Interview: Paddy Browne on glyphosate, reducing sucklers and leaving Teagasc

Tillage; sucklers; forestry; green house gases (GHGs); and glyphosate were all on the agenda when AgriLand sat down with Paddy Browne, the head of the Teagasc Crops, Environment and Land Use Programme (CELUP), ahead of his retirement in two weeks time.

Browne has 40 years experience between the Carlow Committee of Agriculture, the Agricultural Training Council (ACOT) and Teagasc, which has turned up many changes and challenges.

During his time in Teagasc, Browne closed the agricultural colleges during the foot and mouth crisis; saw the revamp of Teagasc advisory with the introduction of charges; helped to develop the first discussion groups; and has seen tillage acreage, income and farmer numbers drop as cereal yields increased.

Threats to the tillage industry

The glyphosate debate and the dairy industry are the biggest threats to the tillage industry at present, according to Browne.

“The biggest threat of all is the threat to glyphosate. If glyphosate goes we’re all in big trouble. It has been revolutionary.

I was thinking back to the things that were done to try to control scutch before glyphosate came in – grubbing the headlands and picking up all of the roots with a loader.

“I disagree with MEPs coming out and saying that glyphosate is bad. It’s a very safe product as far as I’m aware. Marian Harkin [MEP] made the point that, if the product is that important, an alternative will be developed.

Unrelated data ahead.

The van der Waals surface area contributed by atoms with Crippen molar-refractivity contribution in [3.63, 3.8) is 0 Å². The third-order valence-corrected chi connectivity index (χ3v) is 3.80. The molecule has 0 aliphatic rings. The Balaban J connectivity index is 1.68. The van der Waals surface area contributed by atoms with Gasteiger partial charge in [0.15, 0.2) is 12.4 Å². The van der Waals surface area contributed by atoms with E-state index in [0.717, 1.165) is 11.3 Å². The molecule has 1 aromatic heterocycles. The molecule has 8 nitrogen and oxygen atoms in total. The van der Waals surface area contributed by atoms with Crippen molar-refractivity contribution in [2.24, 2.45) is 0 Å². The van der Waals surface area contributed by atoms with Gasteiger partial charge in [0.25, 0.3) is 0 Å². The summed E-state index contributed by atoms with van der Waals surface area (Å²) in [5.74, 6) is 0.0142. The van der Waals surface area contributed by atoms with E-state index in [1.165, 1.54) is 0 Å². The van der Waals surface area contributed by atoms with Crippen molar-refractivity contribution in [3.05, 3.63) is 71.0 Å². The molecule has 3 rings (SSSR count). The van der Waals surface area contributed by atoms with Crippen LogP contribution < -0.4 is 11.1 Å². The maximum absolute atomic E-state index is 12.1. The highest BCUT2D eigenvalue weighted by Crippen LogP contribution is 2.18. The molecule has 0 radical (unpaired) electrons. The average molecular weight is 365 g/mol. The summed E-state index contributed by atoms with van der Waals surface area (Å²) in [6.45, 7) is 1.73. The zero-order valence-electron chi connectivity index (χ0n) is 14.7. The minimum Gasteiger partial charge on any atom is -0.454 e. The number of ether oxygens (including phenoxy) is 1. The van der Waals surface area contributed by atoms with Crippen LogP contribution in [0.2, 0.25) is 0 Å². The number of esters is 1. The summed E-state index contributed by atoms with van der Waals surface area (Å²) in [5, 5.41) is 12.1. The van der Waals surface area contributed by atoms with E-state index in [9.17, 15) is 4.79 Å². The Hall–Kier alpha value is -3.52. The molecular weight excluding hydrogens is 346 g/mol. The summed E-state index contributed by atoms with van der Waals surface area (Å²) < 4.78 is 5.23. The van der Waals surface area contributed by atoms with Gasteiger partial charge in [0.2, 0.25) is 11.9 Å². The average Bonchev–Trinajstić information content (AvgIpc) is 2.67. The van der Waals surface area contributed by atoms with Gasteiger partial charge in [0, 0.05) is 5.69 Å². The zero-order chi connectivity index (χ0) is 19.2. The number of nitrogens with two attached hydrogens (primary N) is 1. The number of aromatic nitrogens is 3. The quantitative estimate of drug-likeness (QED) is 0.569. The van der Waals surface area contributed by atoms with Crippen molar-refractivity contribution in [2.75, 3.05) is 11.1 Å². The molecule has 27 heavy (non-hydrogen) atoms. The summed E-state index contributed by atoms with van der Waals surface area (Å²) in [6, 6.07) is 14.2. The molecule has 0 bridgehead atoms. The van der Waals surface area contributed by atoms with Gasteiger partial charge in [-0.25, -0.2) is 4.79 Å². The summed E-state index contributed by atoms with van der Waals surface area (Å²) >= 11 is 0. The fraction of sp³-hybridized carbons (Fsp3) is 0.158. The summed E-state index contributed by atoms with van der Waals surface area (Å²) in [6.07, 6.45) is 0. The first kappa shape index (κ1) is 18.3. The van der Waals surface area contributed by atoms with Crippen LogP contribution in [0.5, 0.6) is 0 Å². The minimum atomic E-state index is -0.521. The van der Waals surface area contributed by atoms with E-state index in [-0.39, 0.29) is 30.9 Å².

“The tillage sector can’t survive without a good replacement. It’s crucial for the sector. The replacements may be harsher.

The alternatives are nowhere near as safe as glyphosate. It will be an awful set back for the sector if it’s banned.

“It’s one of the things that would make you despair a little bit about the EU. Brexit is happening because the EU tends to be over the top. The EU is right on a lot of things – compared with the states – on things like growth promoters and the likes.

There is overwhelming evidence over the safety of glyphosate.

Browne sees low income and dairy expansion as other threats to the tillage industry at the moment.

“The income in the tillage sector is also a huge challenge. Prices have been low for the past few years. If they stay at that level it’s hard to see a lot of people surviving. People are losing money and eating into their Single Farm Payment.

“The dairy industry is a threat. It could probably expand without affecting tillage because of the different areas of the country. Dairy could meet its targets with a reduction in the suckler herd.”

Grow more trees and less sucklers

Browne continued: “To me that’s the biggest issue at the moment. There’s no logic for the maintenance of the suckler herd and it’s so political that you can’t say that.

“The government have been afraid to say it in Food Harvest and Food Wise. It was the elephant in the room. We can achieve our dairy targets, but we need to increase forestry because of GHGs and we need to reduce sucklers because of GHGs; and because there is no money in it.

Reducing the suckler herd is mutually compatible with the increase in the dairy herd.

“The farming organisations do now realise that the future of the beef industry in this country will come from the dairy herd and not from the suckler herd. That’s catching hold in the dairy areas where the expansion is taking hold.

Our GHG targets are completely dependent on an increase in forestry and it’s not happening at the moment.